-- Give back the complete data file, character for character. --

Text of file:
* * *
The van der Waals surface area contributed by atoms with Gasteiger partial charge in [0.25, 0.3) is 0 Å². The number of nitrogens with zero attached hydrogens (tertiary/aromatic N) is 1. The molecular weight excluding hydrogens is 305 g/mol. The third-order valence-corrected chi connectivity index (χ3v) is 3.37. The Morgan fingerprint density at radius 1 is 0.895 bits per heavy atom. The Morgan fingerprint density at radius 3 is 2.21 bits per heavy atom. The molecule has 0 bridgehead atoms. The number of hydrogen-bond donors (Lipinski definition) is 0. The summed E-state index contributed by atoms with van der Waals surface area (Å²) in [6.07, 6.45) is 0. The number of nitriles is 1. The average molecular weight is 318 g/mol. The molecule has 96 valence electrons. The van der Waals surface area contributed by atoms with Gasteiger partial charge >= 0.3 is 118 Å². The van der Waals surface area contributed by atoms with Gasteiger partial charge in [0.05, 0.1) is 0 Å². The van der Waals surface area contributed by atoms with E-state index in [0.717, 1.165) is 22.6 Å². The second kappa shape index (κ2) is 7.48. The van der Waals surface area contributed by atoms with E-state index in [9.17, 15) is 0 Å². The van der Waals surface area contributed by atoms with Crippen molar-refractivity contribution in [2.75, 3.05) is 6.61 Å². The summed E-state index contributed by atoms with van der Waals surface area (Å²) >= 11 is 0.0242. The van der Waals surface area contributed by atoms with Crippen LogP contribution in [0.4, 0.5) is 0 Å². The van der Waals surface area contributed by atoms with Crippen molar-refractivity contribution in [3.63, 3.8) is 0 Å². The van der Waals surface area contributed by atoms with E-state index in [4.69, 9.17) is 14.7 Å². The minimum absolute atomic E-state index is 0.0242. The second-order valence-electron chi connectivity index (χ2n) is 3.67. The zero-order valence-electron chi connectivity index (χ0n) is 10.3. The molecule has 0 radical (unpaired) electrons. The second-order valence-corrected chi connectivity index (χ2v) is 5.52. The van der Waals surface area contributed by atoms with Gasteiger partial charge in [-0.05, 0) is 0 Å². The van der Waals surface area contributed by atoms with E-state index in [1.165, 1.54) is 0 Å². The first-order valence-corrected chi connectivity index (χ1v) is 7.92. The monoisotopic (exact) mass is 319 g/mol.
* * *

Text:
The van der Waals surface area contributed by atoms with Gasteiger partial charge in [0.25, 0.3) is 0 Å². The number of nitrogens with zero attached hydrogens (tertiary/aromatic N) is 1. The molecular weight excluding hydrogens is 305 g/mol. The third-order valence-corrected chi connectivity index (χ3v) is 3.37. The Morgan fingerprint density at radius 1 is 0.895 bits per heavy atom. The Morgan fingerprint density at radius 3 is 2.21 bits per heavy atom. The molecule has 0 bridgehead atoms. The number of hydrogen-bond donors (Lipinski definition) is 0. The summed E-state index contributed by atoms with van der Waals surface area (Å²) in [6.07, 6.45) is 0. The number of nitriles is 1. The average molecular weight is 318 g/mol. The molecule has 96 valence electrons. The van der Waals surface area contributed by atoms with Gasteiger partial charge >= 0.3 is 118 Å². The van der Waals surface area contributed by atoms with Gasteiger partial charge in [0.05, 0.1) is 0 Å². The van der Waals surface area contributed by atoms with E-state index in [0.717, 1.165) is 22.6 Å². The second kappa shape index (κ2) is 7.48. The van der Waals surface area contributed by atoms with E-state index in [9.17, 15) is 0 Å². The van der Waals surface area contributed by atoms with Crippen molar-refractivity contribution in [2.75, 3.05) is 6.61 Å². The summed E-state index contributed by atoms with van der Waals surface area (Å²) >= 11 is 0.0242. The van der Waals surface area contributed by atoms with Crippen LogP contribution in [0.4, 0.5) is 0 Å². The van der Waals surface area contributed by atoms with Crippen molar-refractivity contribution in [3.63, 3.8) is 0 Å². The van der Waals surface area contributed by atoms with E-state index in [4.69, 9.17) is 14.7 Å². The minimum absolute atomic E-state index is 0.0242. The second-order valence-electron chi connectivity index (χ2n) is 3.67. The zero-order valence-electron chi connectivity index (χ0n) is 10.3. The molecule has 0 radical (unpaired) electrons. The second-order valence-corrected chi connectivity index (χ2v) is 5.52. The van der Waals surface area contributed by atoms with Gasteiger partial charge in [-0.05, 0) is 0 Å². The van der Waals surface area contributed by atoms with E-state index in [1.165, 1.54) is 0 Å². The first-order valence-corrected chi connectivity index (χ1v) is 7.92. The monoisotopic (exact) mass is 319 g/mol.